This concern is valid for malnourished mothers, but it does not appear to be grounded for well-nourished mothers. Although we do not yet have a medical study that can speak directly to the question for well-nourished mothers, we have two reasons to be quite encouraged:
- A survey of 57 mothers who had breastfed during some or all of pregnancy recorded that the babies born to these mothers had healthy birth weights (birth weights averaged 7 lb 9 oz, and ranged from 5 lb 9 oz – 10 lbs 14 oz). (Moscone 1993)
- A recent review of the available research on breastfeeding and pregnancy as separate events revealed that as long as the mother is eating enough calories of a basic mixed diet, and as long as she is gaining weight within healthy parameters, there is ample reason to believe she can provide well for herself, her fetus and her nursling. (Adventures in Tandem Nursing, 2003)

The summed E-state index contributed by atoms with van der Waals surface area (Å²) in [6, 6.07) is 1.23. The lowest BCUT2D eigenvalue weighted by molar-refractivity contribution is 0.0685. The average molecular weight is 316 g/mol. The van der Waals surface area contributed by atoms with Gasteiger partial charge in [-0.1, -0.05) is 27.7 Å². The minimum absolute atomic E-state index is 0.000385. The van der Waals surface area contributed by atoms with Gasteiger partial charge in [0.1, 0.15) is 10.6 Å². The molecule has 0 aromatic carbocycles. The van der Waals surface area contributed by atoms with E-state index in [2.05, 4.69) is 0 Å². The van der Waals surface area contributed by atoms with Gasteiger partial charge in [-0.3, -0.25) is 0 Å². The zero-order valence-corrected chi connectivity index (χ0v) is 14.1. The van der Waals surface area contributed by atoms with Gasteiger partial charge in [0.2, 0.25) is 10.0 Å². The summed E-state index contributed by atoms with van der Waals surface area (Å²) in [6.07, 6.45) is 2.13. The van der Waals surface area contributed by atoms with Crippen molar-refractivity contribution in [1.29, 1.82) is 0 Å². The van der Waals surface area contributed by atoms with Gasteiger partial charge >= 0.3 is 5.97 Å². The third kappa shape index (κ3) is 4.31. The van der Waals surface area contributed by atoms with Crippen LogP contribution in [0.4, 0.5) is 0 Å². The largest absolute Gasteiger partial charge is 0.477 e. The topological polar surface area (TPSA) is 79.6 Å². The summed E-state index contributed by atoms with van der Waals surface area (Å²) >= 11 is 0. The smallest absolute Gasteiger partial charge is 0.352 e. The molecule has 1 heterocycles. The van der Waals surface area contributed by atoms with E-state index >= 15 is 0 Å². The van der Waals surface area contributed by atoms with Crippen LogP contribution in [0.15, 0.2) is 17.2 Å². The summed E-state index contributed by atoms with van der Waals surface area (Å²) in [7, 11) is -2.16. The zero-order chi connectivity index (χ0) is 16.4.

Personally (and on the very nonscientific level), I nursed through my second pregnancy with no problems, and nursed both my son and daughter for 14 months. My son has always been very healthy and weighed 1.25 pounds more than my daughter did (whose pregnancy I did not nurse through) – he certainly didn’t seem to lack any nutrition. He also did not lose any weight after birth, as most babies do.
Now infants can get
all their vitamin D
from their mothers’ milk;
no drops needed with
TheraNatal Lactation ONE
I know many other mothers who have nursed through pregnancy and often went on to tandem nurse. None of these moms/babies experienced any problems relating to infant weight gain or nutrition.